Case law holds that a person can have multiple residences but only one domicile. Look up the following case on Google Scholar for more information:
Deer Consumer Products v. Little, 35 Misc.3d 374.
The above answer, and any follow up comments or emails is for informational purposes only and not meant as legal advice.Ask a similar question
What is the context of your question? You mentioned that the "town" tells you that your domicile is your boyfriend's residence; what is the issue you're having with the town? Also, you mentioned that you share the house with two other girls, do you rent to them? Do you have your own room/space in the house?Ask a similar question
Based on the facts you state, the home you own is your domicile. This is in accordance with the regulations of the New York State Department of Taxation and Finance:
You should consult an attorney if your town is giving you some sort of problem by alleging that you are domiciled at your boyfriend's home.
The above constitutes general information only and should not be considered legal advice.Ask a similar question
Yes, you can call your private home your domicile. One can have several residences, but only one domicile. Your "legal residence" or “domicile,” is the place where you have your true, fixed, permanent home and and where you intend to remain permanently (or at least indefinitely). It is the home to which you intend to return when you are absent, and from which you do not presently intend to move. For a place to be considered your domicile, there must be a specific intent as well as a physical presence. The best proof of your intent is what you testify it to be.Ask a similar question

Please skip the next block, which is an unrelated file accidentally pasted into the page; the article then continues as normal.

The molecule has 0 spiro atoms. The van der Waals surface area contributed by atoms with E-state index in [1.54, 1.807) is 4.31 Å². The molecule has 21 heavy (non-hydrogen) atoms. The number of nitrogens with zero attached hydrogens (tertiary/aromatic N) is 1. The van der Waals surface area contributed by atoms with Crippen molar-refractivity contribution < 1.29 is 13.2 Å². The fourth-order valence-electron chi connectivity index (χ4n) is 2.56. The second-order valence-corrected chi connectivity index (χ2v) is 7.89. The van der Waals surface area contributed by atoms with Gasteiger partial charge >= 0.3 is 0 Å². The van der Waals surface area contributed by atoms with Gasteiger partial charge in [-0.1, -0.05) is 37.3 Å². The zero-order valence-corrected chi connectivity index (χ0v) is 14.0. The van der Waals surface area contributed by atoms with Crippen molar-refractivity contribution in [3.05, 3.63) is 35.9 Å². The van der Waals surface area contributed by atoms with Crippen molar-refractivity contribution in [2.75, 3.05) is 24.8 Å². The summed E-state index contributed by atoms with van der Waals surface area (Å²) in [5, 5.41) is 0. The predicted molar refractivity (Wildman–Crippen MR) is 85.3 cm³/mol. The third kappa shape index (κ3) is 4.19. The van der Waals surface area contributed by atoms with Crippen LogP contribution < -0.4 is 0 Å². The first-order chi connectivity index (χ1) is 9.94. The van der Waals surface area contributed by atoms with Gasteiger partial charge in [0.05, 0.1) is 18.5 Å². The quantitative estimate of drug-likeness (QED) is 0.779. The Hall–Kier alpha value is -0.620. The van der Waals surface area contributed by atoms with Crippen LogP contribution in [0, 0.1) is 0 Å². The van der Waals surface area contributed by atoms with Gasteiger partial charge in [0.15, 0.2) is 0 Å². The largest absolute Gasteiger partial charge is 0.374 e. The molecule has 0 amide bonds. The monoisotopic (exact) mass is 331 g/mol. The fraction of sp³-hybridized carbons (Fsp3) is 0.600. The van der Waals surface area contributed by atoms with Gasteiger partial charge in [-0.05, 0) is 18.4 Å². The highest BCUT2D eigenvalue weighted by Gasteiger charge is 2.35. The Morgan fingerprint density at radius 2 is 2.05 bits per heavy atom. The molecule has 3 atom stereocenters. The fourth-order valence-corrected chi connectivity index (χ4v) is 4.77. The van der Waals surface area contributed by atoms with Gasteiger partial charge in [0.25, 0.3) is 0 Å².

The determination of this issue of domicile naturally will turn on the facts of the case. The courts in Maryland first look to intent and presume that a person is domiciled (resides) where he primarily lives; however, that is a “rebuttable presumption.” The courts (and perhaps initially your town) will analyze the facts using specific factors found in case or other law (e.g. oaths of other residences given, tax return information, voter registration, where you own real property, mail delivery, where you bank or your kids attend school or church, etc..) to make a judgment. You may wish to seek legal counsel.Ask a similar question